It’s a scary place to be for a psychologist. People are not coming to me. I am going to them. Can I be of any use to them? They seem to be sorting a lot out for themselves. Maybe Camerados is making me redundant?

Or maybe there is a space for community psychology, the sort where we professionals go out into the community and see what we can add to the routine helping that goes on in day to day life. I've learnt more about loneliness from Blackpool buses than I've read in any book. What if we gave psychologists free bus passes rather than their clients?

I am on my own journey to find out. Let’s see where it takes me next.

Join the movement www.camerados.org

A Teepee in a hospital...now we're talking

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By Dr Nina Browne

I am in a Teepee. It is placed in the entrance to Blackpool hospital. I am sat next to a breast-cancer surgeon. She is on her lunch break. She just finished a conversation with a young mother whose baby’s heartbeat was lost, and then found. The mother was washed out. After the mother left, the surgeon turned to me. She said “that is a game-changer for me. This news we tell our patients. How you do that is so important. I’m going to talk differently now”.

A 30 minute break had changed her practice. Maybe. During her long career at the hospital this surgeon felt connected to her patients. But now she realised, maybe it wasn’t enough.

The Teepee is the brainchild of Camerados, a movement to end social isolation. They create spaces for people to meet, to be with each other. They call them Public Living Rooms. The Teepee like their other living rooms break down the barriers and divisions that divide us up. The medical profession exudes power. Patients feel vulnerable. Some of them are fighting for their lives. The Teepee allows doctors, nurses, patients and visitors to be people, each as worthy as the other.

I have worked in the NHS, I am a clinical psychologist. I’ve also been a patient. Now I have experienced a space where no-one knows if I am one or the other. A space where it doesn’t matter. As a psychologist though these things matter. My training restricts how much I can disclose about myself, what I can share, when, and how. It is important to maintain boundaries. That professional armour has made me feel safe.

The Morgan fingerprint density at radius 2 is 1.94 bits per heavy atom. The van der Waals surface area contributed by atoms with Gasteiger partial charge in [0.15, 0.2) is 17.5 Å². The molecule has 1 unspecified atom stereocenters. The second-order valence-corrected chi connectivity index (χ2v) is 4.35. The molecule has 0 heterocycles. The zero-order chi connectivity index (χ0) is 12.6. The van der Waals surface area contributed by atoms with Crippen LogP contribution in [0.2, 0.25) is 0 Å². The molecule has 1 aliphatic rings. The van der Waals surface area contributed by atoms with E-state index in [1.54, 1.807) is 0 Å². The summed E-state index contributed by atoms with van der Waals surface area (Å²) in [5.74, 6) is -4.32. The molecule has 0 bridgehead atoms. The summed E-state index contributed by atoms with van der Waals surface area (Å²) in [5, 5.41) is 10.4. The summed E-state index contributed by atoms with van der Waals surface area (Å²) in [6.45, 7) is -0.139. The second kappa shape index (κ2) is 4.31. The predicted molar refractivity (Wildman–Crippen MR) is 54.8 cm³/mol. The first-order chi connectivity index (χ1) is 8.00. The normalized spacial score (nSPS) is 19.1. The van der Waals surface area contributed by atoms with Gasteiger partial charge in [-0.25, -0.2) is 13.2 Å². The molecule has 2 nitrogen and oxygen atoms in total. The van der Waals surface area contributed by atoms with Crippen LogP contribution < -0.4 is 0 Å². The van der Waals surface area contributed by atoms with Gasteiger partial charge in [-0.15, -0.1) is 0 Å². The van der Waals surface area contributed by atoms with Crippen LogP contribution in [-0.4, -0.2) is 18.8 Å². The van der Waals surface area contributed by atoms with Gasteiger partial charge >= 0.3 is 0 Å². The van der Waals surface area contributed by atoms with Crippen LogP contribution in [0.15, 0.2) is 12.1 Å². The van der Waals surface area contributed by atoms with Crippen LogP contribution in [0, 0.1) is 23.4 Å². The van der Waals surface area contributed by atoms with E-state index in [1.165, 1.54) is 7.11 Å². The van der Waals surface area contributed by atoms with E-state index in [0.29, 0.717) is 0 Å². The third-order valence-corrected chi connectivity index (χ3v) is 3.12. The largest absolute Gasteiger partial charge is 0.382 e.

Along the way we lose connection. And maybe we lose much else that is needed to help people help themselves. I left the Teepee that day with a huge question. How can a space lead a doctor to significantly shift her mind set? On her lunch break!

This isn’t day to day psychology. It is community psychology. It is psychology out of the clinic and in the community where people work together to resolve each others difficulties. It is a psychology rooted in real human experiences, like a mother traumatised by her baby’s illness. It is a psychology where the mother has the power, and where the professional is challenged to think again, to think differently.

 

Join the movement www.camerados.org

Just do it.

By Dr Nina Browne

Melinda Rees, Managing Director at Beacon UK, said to me “There’s that saying, if you are offered a seat on a rocket ship, you don’t refuse it…so I took a risk”

I think about Melinda’s words a lot. I had no idea at the time she would also be describing what has been my first year post-qualification. My research, ‘From Practice to Policy’, put me in the privileged position of hearing about her journey. I also spoke to 37 other psychologists. They had all used their training to influence policy; they all had very similar advice.

Influencing policy wasn’t about developing new skills. It was about developing confidence in our existing skills. Use them differently. See opportunities. Take risks. Just do it. 

Therefore, when I was offered an opportunity to board a rocket ship, joining Dr Charlie Howard in setting up Owls, I said yes. 

Full version published in the UCL DClinPsy Newsletter. Autumn 2017.